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Chapter 2

Chapter 2 – Gender Research.docx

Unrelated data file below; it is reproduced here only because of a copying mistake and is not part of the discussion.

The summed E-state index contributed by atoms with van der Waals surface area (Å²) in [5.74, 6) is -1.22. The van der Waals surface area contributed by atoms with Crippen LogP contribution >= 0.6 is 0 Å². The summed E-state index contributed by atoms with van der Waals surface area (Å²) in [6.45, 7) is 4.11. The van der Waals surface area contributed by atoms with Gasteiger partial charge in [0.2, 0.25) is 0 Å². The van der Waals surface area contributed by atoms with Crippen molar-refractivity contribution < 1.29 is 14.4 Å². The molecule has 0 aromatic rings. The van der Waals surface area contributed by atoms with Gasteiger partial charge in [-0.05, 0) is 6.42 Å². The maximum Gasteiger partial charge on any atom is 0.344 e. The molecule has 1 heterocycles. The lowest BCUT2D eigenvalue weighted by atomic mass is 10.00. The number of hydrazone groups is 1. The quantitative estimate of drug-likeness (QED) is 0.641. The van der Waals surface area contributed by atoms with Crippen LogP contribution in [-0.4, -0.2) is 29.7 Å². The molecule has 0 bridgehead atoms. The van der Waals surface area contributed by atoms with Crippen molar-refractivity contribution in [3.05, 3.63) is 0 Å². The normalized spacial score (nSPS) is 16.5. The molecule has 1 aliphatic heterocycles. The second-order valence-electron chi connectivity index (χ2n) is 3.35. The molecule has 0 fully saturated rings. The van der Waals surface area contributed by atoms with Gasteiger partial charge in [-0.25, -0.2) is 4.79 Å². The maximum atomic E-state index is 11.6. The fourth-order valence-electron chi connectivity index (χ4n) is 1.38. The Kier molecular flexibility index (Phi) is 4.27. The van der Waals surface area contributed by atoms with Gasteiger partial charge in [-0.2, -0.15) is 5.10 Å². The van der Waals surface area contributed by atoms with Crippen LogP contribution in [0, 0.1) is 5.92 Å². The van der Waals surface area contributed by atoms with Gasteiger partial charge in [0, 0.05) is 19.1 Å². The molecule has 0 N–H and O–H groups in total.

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Chapter 2 – Gender Research: Five Examples Case 1. The Play of Gender in School Life  When Thorne started her work, it was assumed children were “socialized” into gender roles.  It was assumed two genders, male and female, with children inducted into the norms and expectations of the appropriate one.  This data was observed through pen/paper questionnaires, but not through actual observation.  Thorne did the observations through fieldwork in 2 primary schools.  Thorne saw gender difference as situational. Created in some situations, overwritten in others.  In the classroom, some situations were gender emphasized (boys vs. girls competitions), and others de- emphasized (teacher vs. student; aka talk-and-chalk).  Borderwork, when activated, means the group of “Boys and Girls” divide into “The Boys” and “The Girls.”  Often, in a game of chase, boys would chase boys, and girls to girls. However, chasing the opposite sex resulted in excitement.  Borderwork in adults is seen via jokes, clothes, speech, etc.  Gender difference is made to happen, and can be unmade or altered.  Games of chase, where girls can chase boys and vice-versa, result in everyone being treated equally. This isn’t always the case.  A rougher version of chase is more common amongst boys, who also “control” more space and are more disruptive.  Boys also treat girls as contamination (i.e. calling lower statused boys, “Girls,” or playing the cootie game.)  Asymmetry exists within the boys and girls. As some boys interrupt other girls’ games, others do not. Some boys are high-statused white others are low. Case 2. Manhood and the Mines  Gender practices were different than the conventional breadwinner/housewife  Men at the mines provided their own domestic labor and had to find new sexual partners
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